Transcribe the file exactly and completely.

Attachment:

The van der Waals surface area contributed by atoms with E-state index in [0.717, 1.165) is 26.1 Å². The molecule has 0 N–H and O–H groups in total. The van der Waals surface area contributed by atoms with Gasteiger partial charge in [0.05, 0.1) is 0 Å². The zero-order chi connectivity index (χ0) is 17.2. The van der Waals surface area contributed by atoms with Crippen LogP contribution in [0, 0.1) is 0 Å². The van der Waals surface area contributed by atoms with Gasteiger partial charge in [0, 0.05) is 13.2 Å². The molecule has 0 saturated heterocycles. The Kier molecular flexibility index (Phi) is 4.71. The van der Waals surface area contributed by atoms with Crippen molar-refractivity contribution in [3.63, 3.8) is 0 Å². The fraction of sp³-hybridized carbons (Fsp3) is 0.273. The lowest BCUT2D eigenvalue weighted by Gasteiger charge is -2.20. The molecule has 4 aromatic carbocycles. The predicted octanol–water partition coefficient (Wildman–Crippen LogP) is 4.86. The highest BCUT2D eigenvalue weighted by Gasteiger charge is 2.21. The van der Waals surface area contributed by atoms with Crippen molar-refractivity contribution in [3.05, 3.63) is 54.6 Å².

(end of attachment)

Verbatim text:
The van der Waals surface area contributed by atoms with E-state index in [0.717, 1.165) is 26.1 Å². The molecule has 0 N–H and O–H groups in total. The van der Waals surface area contributed by atoms with Gasteiger partial charge in [0.05, 0.1) is 0 Å². The zero-order chi connectivity index (χ0) is 17.2. The van der Waals surface area contributed by atoms with Crippen LogP contribution in [0, 0.1) is 0 Å². The van der Waals surface area contributed by atoms with Gasteiger partial charge in [0, 0.05) is 13.2 Å². The molecule has 0 saturated heterocycles. The Kier molecular flexibility index (Phi) is 4.71. The van der Waals surface area contributed by atoms with Crippen molar-refractivity contribution in [3.63, 3.8) is 0 Å². The fraction of sp³-hybridized carbons (Fsp3) is 0.273. The lowest BCUT2D eigenvalue weighted by Gasteiger charge is -2.20. The molecule has 4 aromatic carbocycles. The predicted octanol–water partition coefficient (Wildman–Crippen LogP) is 4.86. The highest BCUT2D eigenvalue weighted by Gasteiger charge is 2.21. The van der Waals surface area contributed by atoms with Crippen molar-refractivity contribution in [3.05, 3.63) is 54.6 Å².